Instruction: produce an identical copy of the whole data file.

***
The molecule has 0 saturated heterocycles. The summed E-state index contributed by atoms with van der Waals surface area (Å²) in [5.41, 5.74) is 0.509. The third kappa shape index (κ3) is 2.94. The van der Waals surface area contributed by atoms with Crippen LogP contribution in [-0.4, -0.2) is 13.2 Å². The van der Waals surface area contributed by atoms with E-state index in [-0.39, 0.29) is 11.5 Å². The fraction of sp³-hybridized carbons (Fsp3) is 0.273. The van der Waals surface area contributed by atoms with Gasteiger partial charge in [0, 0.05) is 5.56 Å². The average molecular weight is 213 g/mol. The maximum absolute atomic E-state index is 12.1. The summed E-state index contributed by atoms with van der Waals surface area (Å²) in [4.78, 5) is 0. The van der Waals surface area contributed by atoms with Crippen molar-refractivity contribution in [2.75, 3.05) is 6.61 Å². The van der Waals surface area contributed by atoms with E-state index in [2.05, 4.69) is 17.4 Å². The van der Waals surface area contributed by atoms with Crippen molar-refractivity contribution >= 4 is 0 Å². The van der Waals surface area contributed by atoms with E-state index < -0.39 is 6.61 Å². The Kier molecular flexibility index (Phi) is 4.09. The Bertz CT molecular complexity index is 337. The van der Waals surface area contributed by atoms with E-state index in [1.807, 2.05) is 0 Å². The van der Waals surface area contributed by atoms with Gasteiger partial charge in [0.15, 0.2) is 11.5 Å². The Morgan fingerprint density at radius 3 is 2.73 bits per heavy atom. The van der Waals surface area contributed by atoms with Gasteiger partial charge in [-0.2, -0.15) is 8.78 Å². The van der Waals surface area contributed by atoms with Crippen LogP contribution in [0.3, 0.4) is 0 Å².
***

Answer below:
The molecule has 0 saturated heterocycles. The summed E-state index contributed by atoms with van der Waals surface area (Å²) in [5.41, 5.74) is 0.509. The third kappa shape index (κ3) is 2.94. The van der Waals surface area contributed by atoms with Crippen LogP contribution in [-0.4, -0.2) is 13.2 Å². The van der Waals surface area contributed by atoms with E-state index in [-0.39, 0.29) is 11.5 Å². The fraction of sp³-hybridized carbons (Fsp3) is 0.273. The van der Waals surface area contributed by atoms with Gasteiger partial charge in [0, 0.05) is 5.56 Å². The average molecular weight is 213 g/mol. The maximum absolute atomic E-state index is 12.1. The summed E-state index contributed by atoms with van der Waals surface area (Å²) in [4.78, 5) is 0. The van der Waals surface area contributed by atoms with Crippen molar-refractivity contribution in [2.75, 3.05) is 6.61 Å². The van der Waals surface area contributed by atoms with E-state index in [2.05, 4.69) is 17.4 Å². The van der Waals surface area contributed by atoms with Crippen molar-refractivity contribution >= 4 is 0 Å². The van der Waals surface area contributed by atoms with E-state index < -0.39 is 6.61 Å². The Kier molecular flexibility index (Phi) is 4.09. The Bertz CT molecular complexity index is 337. The van der Waals surface area contributed by atoms with E-state index in [1.807, 2.05) is 0 Å². The van der Waals surface area contributed by atoms with Gasteiger partial charge in [0.15, 0.2) is 11.5 Å². The Morgan fingerprint density at radius 3 is 2.73 bits per heavy atom. The van der Waals surface area contributed by atoms with Gasteiger partial charge in [-0.2, -0.15) is 8.78 Å². The van der Waals surface area contributed by atoms with Crippen LogP contribution in [0.3, 0.4) is 0 Å².